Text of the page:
From the Irish World, 2 Sep 2005 edition, by Tom Griffin
The killing of Brazilian Jean Charles De Menezes the day after the 21 July bombings has focused worldwide attention on the use of firearms by London’s police.
However, many of the questions raised by the case are not new. For the past six years, Belfast man Terry Stewart has campaigned around the issue of police shootings as spokesman for the Harry Stanley Campaign.
Scotsman Stanley was shot dead in Hackney in September 1999, after police officers received a phone call claiming that the table leg he was carrying was a sawn off shotgun. Stewart sees many parallels between the two incidents.
“The first media reports about Harry Stanley were that he was an IRA man, he was Irish, there was all kinds of stuff leaking out about why he was shot,” he says. “The same happened with Menendez, the stuff about him leaping over the barrier, not paying for his ticket, having a passport with an out of date visa on it.”
“We see that in all the cases. In many of the cases that I’ve attended, both inquests and other court proceedings, there’s been a serious attempt to blacken the victim’s name, and they become the issue rather than the people who killed them.”
The shooting of an innocent person can have serious implications for the police force involved, as was demonstrated in the case of second generation Irishman James Ashley, who was shot dead in East Sussex in 1998.
His family has since campaigned for an independent public inquiry, backed by the United Friends and Family Campaign, a coalition of relatives which includes the Stanley family.
The case ultimately led to the resignation of the then Chief Constable of Sussex, a fact which has been cited as a precedent by critics of Metropolitan Police Commissioner Sir Ian Blair.
However, Stewart argues that Sir Ian’s resignation would not bring about fundamental change.
London Mayor Ken Livingstone has said that Blair is “a radical and reforming commissioner who is making major changes in the police, he has many enemies in there who really don’t want to see these changes, who want to hold on to the old way.”
“I am sure many of them are taking every chance here to undermine him," Livingstone claimed.
The potential for tensions within the Metropolitan Police around firearms issues was illustrated earlier this year following the second inquest into the death of Harry Stanley, which delivered its verdict when Blair was still Deputy to Sir John Stevens.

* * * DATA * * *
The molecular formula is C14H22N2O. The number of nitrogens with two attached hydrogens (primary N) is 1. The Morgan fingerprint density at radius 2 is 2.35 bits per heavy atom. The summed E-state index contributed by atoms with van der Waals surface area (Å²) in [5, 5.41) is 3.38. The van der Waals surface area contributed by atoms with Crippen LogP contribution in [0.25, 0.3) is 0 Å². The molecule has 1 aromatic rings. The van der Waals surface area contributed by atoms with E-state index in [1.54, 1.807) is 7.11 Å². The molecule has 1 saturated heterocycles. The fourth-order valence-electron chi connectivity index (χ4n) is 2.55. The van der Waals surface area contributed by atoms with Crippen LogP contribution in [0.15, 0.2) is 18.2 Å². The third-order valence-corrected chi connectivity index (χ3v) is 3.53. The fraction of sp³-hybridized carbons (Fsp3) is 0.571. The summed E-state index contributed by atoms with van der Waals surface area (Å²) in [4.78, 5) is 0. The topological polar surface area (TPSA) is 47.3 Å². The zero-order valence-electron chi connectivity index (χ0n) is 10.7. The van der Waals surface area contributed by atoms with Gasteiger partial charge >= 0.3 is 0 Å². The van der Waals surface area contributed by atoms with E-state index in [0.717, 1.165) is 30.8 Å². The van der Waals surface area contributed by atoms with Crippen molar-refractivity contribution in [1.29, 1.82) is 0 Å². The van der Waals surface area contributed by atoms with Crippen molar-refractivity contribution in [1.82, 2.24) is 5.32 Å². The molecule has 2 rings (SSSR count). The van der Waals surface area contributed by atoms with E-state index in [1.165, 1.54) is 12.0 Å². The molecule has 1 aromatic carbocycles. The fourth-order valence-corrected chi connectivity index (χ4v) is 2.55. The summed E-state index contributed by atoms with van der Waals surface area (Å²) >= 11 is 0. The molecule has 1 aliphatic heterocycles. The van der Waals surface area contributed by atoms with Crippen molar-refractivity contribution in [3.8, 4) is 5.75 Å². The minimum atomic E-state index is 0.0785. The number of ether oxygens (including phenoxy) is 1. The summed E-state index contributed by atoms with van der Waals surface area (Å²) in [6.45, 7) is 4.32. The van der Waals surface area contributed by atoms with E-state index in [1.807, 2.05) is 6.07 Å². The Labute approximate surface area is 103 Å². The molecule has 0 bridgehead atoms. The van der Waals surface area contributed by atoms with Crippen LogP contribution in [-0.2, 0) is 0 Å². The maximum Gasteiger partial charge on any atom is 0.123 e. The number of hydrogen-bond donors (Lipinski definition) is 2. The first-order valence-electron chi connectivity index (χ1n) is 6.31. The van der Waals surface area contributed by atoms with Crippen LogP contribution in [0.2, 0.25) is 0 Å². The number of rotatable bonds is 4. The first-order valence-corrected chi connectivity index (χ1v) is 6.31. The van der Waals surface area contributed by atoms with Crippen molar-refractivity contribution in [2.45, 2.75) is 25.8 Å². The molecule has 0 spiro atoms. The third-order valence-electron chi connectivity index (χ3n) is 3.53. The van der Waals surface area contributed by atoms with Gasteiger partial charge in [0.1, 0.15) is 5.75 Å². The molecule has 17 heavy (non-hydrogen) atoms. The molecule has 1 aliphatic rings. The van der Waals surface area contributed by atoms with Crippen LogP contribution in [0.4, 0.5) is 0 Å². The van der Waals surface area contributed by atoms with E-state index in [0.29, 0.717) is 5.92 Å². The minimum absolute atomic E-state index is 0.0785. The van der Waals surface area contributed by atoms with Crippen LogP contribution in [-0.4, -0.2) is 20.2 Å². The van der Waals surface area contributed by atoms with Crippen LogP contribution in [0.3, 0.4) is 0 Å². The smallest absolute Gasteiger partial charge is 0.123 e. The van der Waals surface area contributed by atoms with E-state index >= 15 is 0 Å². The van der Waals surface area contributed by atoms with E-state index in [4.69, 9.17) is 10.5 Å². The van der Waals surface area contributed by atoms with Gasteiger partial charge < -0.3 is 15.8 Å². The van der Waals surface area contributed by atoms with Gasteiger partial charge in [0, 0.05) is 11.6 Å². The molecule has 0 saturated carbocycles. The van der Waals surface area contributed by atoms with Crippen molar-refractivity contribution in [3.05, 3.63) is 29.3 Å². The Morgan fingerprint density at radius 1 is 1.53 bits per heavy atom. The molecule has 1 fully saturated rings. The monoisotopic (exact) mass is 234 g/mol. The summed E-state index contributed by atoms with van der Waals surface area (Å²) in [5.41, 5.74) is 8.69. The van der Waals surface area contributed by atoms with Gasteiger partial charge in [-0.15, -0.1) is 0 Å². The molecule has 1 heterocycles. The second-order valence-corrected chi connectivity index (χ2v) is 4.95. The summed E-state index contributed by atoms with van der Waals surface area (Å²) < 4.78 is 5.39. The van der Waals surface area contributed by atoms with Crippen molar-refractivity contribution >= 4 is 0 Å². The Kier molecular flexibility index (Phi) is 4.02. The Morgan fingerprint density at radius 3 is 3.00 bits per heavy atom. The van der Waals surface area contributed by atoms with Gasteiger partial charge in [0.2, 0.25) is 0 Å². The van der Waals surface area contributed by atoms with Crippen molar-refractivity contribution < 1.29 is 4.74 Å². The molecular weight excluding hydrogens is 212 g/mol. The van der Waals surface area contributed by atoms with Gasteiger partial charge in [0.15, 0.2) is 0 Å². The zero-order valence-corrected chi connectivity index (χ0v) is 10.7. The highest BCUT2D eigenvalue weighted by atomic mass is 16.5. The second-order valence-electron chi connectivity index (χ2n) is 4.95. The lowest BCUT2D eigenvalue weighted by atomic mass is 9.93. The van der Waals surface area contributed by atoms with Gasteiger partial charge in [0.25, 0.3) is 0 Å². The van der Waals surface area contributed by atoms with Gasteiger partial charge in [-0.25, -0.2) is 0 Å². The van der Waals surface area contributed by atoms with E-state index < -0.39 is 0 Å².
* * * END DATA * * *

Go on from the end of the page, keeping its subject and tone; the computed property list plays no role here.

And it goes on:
“Just before Blair came in, Harry Stanley’s widow got the decision of unlawful killing,” Stewart recalls. “Blair suspended the officers. The armed response officers then decided to step down their licenses and stop carrying arms. Sir John Stevens was out of the country that week. When he came back, the officers were reinstated.”
“I don’t call for Blair’s resignation, because if he resigns somebody else comes in his place, maybe somebody better, somebody worse. It doesn’t really make any difference who is there at the top. It’s how they conduct themselves.”
“When you consider the amount of arms on the streets of London being carried by firearms officers from whatever divisions there’s been very few deaths.”
“ Those deaths that do take place should be properly investigated in a proper and open manner to see whether or not these officers have committed an offence, have they stepped outside the law themselves, and who is instructing them, because when it comes to confidence in the police these incidents are not doing anyone any favours.”
“We have to realise there is an issue with the bombings, but if there’s to be confidence in the police, they can’t be seen to be working outside or above the law.”
A benefit screening of the film Injustice will be hosted by the United Friends and Families Campaign on 2nd September 2005 at Prince Charles Cinema, 7 Leicester Place, LONDON WC2H in aid of the families of Jean Charles de Menezes and
Azelle Rodney. Tickets £5.00 Booking Line: 020 7494 3654. 6.30pm screening followed by Q&A with families and filmmakers